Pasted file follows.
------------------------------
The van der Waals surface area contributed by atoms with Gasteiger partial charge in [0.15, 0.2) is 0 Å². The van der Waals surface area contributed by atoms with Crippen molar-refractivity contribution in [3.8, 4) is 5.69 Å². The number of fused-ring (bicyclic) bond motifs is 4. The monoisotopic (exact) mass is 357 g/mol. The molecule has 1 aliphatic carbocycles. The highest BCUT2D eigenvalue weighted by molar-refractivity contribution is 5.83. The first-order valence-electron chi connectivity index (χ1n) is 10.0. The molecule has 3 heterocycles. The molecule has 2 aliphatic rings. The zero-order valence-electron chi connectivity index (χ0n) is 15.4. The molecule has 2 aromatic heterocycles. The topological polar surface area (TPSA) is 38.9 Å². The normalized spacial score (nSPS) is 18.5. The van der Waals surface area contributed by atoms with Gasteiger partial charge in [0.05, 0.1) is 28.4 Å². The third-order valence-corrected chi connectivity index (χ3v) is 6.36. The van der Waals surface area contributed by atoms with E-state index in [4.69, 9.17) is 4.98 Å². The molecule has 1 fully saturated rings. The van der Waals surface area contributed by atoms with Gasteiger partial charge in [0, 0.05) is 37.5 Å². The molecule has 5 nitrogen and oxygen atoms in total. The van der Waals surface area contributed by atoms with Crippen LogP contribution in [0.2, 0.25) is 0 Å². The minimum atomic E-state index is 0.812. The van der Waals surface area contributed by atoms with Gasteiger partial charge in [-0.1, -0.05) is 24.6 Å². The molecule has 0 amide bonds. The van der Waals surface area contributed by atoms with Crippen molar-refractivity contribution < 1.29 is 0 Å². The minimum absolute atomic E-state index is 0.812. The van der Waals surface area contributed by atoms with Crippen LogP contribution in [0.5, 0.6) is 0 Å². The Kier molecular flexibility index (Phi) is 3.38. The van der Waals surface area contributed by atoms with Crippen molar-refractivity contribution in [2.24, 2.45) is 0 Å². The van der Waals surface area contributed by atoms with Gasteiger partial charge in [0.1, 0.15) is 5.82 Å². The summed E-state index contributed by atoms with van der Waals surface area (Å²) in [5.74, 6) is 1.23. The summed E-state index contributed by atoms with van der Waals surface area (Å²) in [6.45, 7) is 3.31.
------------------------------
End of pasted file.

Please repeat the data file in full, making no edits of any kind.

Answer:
The van der Waals surface area contributed by atoms with Gasteiger partial charge in [0.15, 0.2) is 0 Å². The van der Waals surface area contributed by atoms with Crippen molar-refractivity contribution in [3.8, 4) is 5.69 Å². The number of fused-ring (bicyclic) bond motifs is 4. The monoisotopic (exact) mass is 357 g/mol. The molecule has 1 aliphatic carbocycles. The highest BCUT2D eigenvalue weighted by molar-refractivity contribution is 5.83. The first-order valence-electron chi connectivity index (χ1n) is 10.0. The molecule has 3 heterocycles. The molecule has 2 aliphatic rings. The zero-order valence-electron chi connectivity index (χ0n) is 15.4. The molecule has 2 aromatic heterocycles. The topological polar surface area (TPSA) is 38.9 Å². The normalized spacial score (nSPS) is 18.5. The van der Waals surface area contributed by atoms with Gasteiger partial charge in [0.05, 0.1) is 28.4 Å². The third-order valence-corrected chi connectivity index (χ3v) is 6.36. The van der Waals surface area contributed by atoms with E-state index in [4.69, 9.17) is 4.98 Å². The molecule has 1 fully saturated rings. The van der Waals surface area contributed by atoms with Gasteiger partial charge in [0, 0.05) is 37.5 Å². The molecule has 5 nitrogen and oxygen atoms in total. The van der Waals surface area contributed by atoms with Crippen LogP contribution in [0.2, 0.25) is 0 Å². The minimum atomic E-state index is 0.812. The van der Waals surface area contributed by atoms with Gasteiger partial charge in [-0.1, -0.05) is 24.6 Å². The molecule has 0 amide bonds. The van der Waals surface area contributed by atoms with Crippen molar-refractivity contribution < 1.29 is 0 Å². The minimum absolute atomic E-state index is 0.812. The van der Waals surface area contributed by atoms with Crippen LogP contribution in [0.5, 0.6) is 0 Å². The Kier molecular flexibility index (Phi) is 3.38. The van der Waals surface area contributed by atoms with Crippen molar-refractivity contribution in [2.24, 2.45) is 0 Å². The van der Waals surface area contributed by atoms with Gasteiger partial charge in [0.1, 0.15) is 5.82 Å². The summed E-state index contributed by atoms with van der Waals surface area (Å²) in [5.74, 6) is 1.23. The summed E-state index contributed by atoms with van der Waals surface area (Å²) in [6.45, 7) is 3.31.